Phobos grooves produced by rolling boulders

video-1-blog-display-image[Ed. note: This research was described previously here.]

Planetary Geomorphology Image of the Month, January 1, 2019: Kenneth Ramsley (Brown University). All but one region of Phobos, the largest moon of Mars, is covered by hundreds of valley-like features, usually described as grooves. Most grooves are ~80 to ~200 meters wide and are found in groups of generally parallel members, or families [see Image 1].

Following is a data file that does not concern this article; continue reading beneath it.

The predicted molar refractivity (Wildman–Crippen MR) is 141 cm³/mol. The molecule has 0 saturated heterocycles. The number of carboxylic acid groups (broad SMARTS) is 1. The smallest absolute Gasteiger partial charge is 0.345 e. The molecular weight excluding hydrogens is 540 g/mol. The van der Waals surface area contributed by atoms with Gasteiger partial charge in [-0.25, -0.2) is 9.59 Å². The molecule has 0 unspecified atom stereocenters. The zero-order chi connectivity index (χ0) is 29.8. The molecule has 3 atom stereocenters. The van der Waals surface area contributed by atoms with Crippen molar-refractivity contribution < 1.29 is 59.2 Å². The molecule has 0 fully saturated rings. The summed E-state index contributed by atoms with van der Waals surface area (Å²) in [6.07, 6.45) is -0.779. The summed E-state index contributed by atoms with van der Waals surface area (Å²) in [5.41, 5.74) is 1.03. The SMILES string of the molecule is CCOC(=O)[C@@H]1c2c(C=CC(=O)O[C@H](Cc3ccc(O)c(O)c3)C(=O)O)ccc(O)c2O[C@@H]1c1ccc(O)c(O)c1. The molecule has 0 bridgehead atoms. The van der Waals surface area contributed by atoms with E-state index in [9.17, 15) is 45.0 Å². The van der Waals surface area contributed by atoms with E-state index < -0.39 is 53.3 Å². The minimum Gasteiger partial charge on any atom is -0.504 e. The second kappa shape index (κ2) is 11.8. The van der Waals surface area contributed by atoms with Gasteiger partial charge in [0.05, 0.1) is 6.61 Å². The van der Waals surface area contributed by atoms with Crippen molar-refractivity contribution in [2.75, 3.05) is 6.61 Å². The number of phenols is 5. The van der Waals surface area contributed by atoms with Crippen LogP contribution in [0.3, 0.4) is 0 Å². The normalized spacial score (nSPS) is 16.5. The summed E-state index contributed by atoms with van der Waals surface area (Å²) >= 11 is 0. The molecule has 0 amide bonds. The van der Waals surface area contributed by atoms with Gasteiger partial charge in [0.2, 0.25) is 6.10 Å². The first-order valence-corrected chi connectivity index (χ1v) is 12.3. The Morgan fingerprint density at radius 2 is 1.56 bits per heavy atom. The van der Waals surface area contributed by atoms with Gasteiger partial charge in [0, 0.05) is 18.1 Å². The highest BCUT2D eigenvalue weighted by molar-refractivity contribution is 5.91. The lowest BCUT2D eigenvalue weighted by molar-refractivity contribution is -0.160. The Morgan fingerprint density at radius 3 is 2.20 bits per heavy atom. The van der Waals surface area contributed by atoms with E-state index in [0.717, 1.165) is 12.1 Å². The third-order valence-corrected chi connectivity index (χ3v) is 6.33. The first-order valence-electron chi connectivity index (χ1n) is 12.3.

Impact craters typically produce slow-moving boulders, and on Phobos there would be little gravity to halt their motions. Did boulders rolling across the surface of Phobos produce the grooves? To answer this question, using a computer model to calculate the fate of rolling boulders, we compare their motions to the geomorphology of the grooves… [More at link, including videos illustrating the computer model]

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